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CA Health Groups Push $2 Tobacco Tax Hike

PHOTO: Two new ballot initiatives have been filed to raise cigarette taxes by $2 per pack in California. The money would fund an expansion of Medi-Cal, medical research and anti-smoking programs. Photo credit: trestle/morguefile.com
PHOTO: Two new ballot initiatives have been filed to raise cigarette taxes by $2 per pack in California. The money would fund an expansion of Medi-Cal, medical research and anti-smoking programs. Photo credit: trestle/morguefile.com
May 11, 2015

SACRAMENTO, Calif. – The price of cigarettes could go up by $2 a pack if two new ballot initiatives are approved next year.

The Save Lives California Coalition just filed papers with the state attorney general to ask voters to hike taxes on traditional tobacco products and on e-cigarettes in 2016.

The coalition estimates it would raise $1.5 billion in the first year – money that would be used to expand access to Medi-Cal, fund research into smoking related diseases and improve anti-smoking efforts.

Kimberly Amazeen, a vice president of the American Lung Association California, says tobacco companies spent heavily to defeat similar ballot measures in 2006 and 2012.

"California has not increased its tobacco tax since 1998,” she points out. “We're currently at 87 cents per pack, which ranks 33rd in the nation for tobacco taxes."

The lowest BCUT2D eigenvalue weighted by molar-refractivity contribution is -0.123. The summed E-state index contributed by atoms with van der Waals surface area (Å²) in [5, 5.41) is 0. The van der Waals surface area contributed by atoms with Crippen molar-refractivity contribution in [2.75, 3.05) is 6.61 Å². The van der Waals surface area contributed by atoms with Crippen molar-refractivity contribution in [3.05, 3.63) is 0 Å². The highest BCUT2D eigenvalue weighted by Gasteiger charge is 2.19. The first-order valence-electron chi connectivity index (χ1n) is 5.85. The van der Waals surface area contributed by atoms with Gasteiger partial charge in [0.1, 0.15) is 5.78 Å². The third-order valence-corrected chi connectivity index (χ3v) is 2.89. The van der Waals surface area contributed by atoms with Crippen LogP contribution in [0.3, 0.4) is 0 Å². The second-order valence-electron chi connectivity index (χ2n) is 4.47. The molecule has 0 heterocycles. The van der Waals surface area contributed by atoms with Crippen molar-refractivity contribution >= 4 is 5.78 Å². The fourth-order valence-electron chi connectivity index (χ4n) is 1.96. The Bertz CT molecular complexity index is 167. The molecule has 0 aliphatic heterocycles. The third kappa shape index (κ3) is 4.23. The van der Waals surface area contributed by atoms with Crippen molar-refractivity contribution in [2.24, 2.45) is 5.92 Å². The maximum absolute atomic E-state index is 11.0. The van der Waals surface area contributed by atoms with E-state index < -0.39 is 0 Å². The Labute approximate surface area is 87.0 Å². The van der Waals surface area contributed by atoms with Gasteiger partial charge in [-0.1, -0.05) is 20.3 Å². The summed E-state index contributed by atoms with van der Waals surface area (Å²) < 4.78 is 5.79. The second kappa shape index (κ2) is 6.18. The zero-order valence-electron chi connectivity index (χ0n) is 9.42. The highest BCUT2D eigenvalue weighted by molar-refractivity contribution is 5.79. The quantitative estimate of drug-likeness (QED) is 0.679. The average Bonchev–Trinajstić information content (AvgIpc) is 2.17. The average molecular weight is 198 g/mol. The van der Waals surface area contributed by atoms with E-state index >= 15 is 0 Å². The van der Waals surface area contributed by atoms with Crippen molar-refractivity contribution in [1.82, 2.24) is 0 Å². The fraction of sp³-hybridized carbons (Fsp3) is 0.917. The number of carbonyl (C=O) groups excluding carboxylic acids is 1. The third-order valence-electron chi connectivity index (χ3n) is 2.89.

Supporters are also going the legislative route – pushing for several similar bills currently under consideration in Sacramento.

The Save Lives California Coalition includes, among others, the American Heart Association, the American Lung Association, the American Cancer Society and the California Medical Association.

Opponents say tobacco taxes disproportionately affect low-income residents.

Amazeen says raising the price encourages people to make better choices.

"Increasing the cost of tobacco is widely recognized as the most effective way to reduce smoking across California, especially with our young people,” she states. “Just by raising the tax alone, it will keep kids today from trying their first cigarette."

Supporters maintain that over the past 20 years, anti-smoking programs have prevented 1 million deaths and saved taxpayers $134 billion in health care costs.


Suzanne Potter/Scott Herron, Public News Service - CA